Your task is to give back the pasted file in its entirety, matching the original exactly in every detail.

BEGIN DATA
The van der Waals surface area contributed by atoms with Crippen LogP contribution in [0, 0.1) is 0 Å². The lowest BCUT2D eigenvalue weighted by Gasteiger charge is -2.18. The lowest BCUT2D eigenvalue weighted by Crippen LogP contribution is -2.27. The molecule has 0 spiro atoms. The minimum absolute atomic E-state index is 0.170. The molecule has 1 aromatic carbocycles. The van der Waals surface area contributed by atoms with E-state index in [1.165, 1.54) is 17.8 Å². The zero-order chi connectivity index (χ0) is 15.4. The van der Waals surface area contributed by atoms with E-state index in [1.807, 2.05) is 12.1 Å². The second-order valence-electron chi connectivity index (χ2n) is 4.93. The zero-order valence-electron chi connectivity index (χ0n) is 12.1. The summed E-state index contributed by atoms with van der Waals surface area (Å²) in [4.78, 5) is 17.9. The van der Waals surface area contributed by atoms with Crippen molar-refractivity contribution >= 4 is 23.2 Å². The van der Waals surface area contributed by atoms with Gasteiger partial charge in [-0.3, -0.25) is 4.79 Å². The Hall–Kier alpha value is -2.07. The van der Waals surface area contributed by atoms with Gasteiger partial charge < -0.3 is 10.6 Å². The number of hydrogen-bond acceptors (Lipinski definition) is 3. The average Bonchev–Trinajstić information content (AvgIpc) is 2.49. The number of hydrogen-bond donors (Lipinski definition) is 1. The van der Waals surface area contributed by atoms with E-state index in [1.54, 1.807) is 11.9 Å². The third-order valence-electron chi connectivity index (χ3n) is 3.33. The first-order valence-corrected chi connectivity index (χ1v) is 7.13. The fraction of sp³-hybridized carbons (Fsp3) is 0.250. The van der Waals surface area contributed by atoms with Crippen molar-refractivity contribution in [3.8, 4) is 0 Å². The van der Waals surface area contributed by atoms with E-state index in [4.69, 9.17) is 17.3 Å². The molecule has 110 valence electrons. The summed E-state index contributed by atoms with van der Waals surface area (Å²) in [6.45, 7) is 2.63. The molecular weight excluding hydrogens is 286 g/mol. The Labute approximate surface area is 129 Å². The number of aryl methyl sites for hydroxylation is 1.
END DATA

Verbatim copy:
The van der Waals surface area contributed by atoms with Crippen LogP contribution in [0, 0.1) is 0 Å². The lowest BCUT2D eigenvalue weighted by Gasteiger charge is -2.18. The lowest BCUT2D eigenvalue weighted by Crippen LogP contribution is -2.27. The molecule has 0 spiro atoms. The minimum absolute atomic E-state index is 0.170. The molecule has 1 aromatic carbocycles. The van der Waals surface area contributed by atoms with E-state index in [1.165, 1.54) is 17.8 Å². The zero-order chi connectivity index (χ0) is 15.4. The van der Waals surface area contributed by atoms with E-state index in [1.807, 2.05) is 12.1 Å². The second-order valence-electron chi connectivity index (χ2n) is 4.93. The zero-order valence-electron chi connectivity index (χ0n) is 12.1. The summed E-state index contributed by atoms with van der Waals surface area (Å²) in [4.78, 5) is 17.9. The van der Waals surface area contributed by atoms with Crippen molar-refractivity contribution >= 4 is 23.2 Å². The van der Waals surface area contributed by atoms with Gasteiger partial charge in [-0.3, -0.25) is 4.79 Å². The Hall–Kier alpha value is -2.07. The van der Waals surface area contributed by atoms with Gasteiger partial charge < -0.3 is 10.6 Å². The number of hydrogen-bond acceptors (Lipinski definition) is 3. The average Bonchev–Trinajstić information content (AvgIpc) is 2.49. The number of hydrogen-bond donors (Lipinski definition) is 1. The van der Waals surface area contributed by atoms with E-state index in [1.54, 1.807) is 11.9 Å². The third-order valence-electron chi connectivity index (χ3n) is 3.33. The first-order valence-corrected chi connectivity index (χ1v) is 7.13. The fraction of sp³-hybridized carbons (Fsp3) is 0.250. The van der Waals surface area contributed by atoms with Crippen molar-refractivity contribution in [3.8, 4) is 0 Å². The van der Waals surface area contributed by atoms with E-state index in [4.69, 9.17) is 17.3 Å². The molecule has 110 valence electrons. The summed E-state index contributed by atoms with van der Waals surface area (Å²) in [6.45, 7) is 2.63. The molecular weight excluding hydrogens is 286 g/mol. The Labute approximate surface area is 129 Å². The number of aryl methyl sites for hydroxylation is 1.